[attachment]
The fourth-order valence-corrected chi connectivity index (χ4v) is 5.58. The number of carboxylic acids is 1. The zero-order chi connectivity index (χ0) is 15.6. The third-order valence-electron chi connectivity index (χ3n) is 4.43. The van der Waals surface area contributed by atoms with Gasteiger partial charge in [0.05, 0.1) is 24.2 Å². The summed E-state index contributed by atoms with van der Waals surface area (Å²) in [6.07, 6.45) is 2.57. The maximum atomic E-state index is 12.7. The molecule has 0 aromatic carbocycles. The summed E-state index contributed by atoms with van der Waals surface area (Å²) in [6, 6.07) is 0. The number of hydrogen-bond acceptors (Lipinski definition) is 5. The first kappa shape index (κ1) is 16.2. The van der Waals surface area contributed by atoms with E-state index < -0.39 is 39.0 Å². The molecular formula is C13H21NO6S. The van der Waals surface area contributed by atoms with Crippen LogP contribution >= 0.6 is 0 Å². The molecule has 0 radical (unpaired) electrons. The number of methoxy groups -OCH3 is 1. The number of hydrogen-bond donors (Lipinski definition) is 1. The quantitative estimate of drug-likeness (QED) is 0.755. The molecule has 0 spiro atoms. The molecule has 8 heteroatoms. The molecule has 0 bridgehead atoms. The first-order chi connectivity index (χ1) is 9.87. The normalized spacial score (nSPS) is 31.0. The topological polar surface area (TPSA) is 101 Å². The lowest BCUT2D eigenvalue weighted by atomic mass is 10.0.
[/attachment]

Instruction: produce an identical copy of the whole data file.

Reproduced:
The fourth-order valence-corrected chi connectivity index (χ4v) is 5.58. The number of carboxylic acids is 1. The zero-order chi connectivity index (χ0) is 15.6. The third-order valence-electron chi connectivity index (χ3n) is 4.43. The van der Waals surface area contributed by atoms with Gasteiger partial charge in [0.05, 0.1) is 24.2 Å². The summed E-state index contributed by atoms with van der Waals surface area (Å²) in [6.07, 6.45) is 2.57. The maximum atomic E-state index is 12.7. The molecule has 0 aromatic carbocycles. The summed E-state index contributed by atoms with van der Waals surface area (Å²) in [6, 6.07) is 0. The number of hydrogen-bond acceptors (Lipinski definition) is 5. The first kappa shape index (κ1) is 16.2. The van der Waals surface area contributed by atoms with E-state index < -0.39 is 39.0 Å². The molecular formula is C13H21NO6S. The van der Waals surface area contributed by atoms with Crippen LogP contribution >= 0.6 is 0 Å². The molecule has 0 radical (unpaired) electrons. The number of methoxy groups -OCH3 is 1. The number of hydrogen-bond donors (Lipinski definition) is 1. The quantitative estimate of drug-likeness (QED) is 0.755. The molecule has 0 spiro atoms. The molecule has 8 heteroatoms. The molecule has 0 bridgehead atoms. The first-order chi connectivity index (χ1) is 9.87. The normalized spacial score (nSPS) is 31.0. The topological polar surface area (TPSA) is 101 Å². The lowest BCUT2D eigenvalue weighted by atomic mass is 10.0.